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Tapping Solar for Hot Water and Cheaper Bills for Puerto Rico

November 3, 2010 - 10:00am


In Puerto Rico, solar water heaters have been popular for decades. But even with energy savings, not everyone can afford one.

Through a new Recovery Act-funded program for the island, more families are showering with water heated by the sun.

The U.S. Department of Energy’s new Weatherization Assistance Program (WAP) in Puerto Rico has made it a priority to install the systems in homes of income-eligible residents, as part of its weatherization assistance services. The Puerto Rico Energy Affairs Administration (PREAA), which coordinates the weatherization efforts on the island, received $65 million in Recovery Act funds. 

Since January, a total of about 1,200 solar water heaters have been installed in residents’ homes.

About 100 people were hired as energy auditors and monitors by PREAA.  And local contractors around the island are being hired and trained by the PREAA to perform the weatherization assistance work.

Altogether, about 150 new jobs were created under the new weatherization program for the U.S. territory.

Retired and saving through solar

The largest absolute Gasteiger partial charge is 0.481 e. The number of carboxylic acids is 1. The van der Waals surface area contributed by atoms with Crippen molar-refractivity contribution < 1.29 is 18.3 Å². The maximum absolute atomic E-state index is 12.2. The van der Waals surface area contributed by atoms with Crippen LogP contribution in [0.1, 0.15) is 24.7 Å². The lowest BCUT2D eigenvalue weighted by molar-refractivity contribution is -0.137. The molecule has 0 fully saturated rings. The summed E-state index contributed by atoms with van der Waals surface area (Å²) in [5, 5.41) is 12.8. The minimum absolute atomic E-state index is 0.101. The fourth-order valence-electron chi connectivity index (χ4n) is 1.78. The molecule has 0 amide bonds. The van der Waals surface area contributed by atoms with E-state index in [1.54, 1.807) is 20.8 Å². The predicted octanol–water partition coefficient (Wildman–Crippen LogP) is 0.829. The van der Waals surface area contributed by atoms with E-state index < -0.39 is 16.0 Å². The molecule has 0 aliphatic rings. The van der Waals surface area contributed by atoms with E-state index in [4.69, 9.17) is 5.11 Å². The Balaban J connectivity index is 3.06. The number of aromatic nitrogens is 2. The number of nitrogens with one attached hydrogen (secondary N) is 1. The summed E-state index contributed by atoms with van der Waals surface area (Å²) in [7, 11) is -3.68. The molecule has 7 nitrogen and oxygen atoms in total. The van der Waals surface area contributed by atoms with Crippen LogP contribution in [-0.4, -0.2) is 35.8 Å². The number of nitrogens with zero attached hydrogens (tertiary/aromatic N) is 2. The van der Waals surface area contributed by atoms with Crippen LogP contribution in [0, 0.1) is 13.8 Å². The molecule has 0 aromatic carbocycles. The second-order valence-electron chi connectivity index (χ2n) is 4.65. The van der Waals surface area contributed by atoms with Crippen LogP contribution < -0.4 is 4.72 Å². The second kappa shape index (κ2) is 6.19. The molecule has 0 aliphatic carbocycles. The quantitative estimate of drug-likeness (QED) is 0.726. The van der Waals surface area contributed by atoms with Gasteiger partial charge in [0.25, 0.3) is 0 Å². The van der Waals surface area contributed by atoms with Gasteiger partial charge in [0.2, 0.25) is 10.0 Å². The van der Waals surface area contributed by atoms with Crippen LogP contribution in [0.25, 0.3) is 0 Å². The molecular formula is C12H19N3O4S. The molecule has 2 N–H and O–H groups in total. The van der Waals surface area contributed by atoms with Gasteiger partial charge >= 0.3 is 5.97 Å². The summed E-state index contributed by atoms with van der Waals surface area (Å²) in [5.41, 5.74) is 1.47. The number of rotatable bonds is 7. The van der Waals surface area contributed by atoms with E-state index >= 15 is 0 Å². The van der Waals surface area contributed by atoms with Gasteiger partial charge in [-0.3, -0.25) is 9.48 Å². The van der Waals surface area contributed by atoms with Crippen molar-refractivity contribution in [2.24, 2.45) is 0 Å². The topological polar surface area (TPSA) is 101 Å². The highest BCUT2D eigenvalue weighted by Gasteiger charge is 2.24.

Angel Rivera Berrios, a retired police officer living in San Juan is one of them.
He and his wife, a retired school teacher, live in a one story, concrete house. They received two new A/C units, CFLs, several  health and safety upgrades mostly for faulty electrical wiring—and an 80-gallon solar water heater.

“We had a high-consumption electric heater,” Berrios says. “But this [solar water heater] is more efficient.”

Other than Hawaii, Puerto Rico installed the most square feet of solar water heaters than anywhere in the U.S. in the first half of 2010 PDF, beating out California and the even the Sunshine State, Florida.

The couple now saves about $25 a month on their electric bill, according to Berrios, because of all the upgrades.

Families who receive weatherization services can reduce their utility bills by an average of $400 per year, according to Oak Ridge National Laboratory.

Berrios will be saving an estimated 2,500 kW of energy because of his upgrades and about $300 a dollar a year on his bills.

“We use to pay $125,” he says. “But that payment was high for us since we are two seniors.”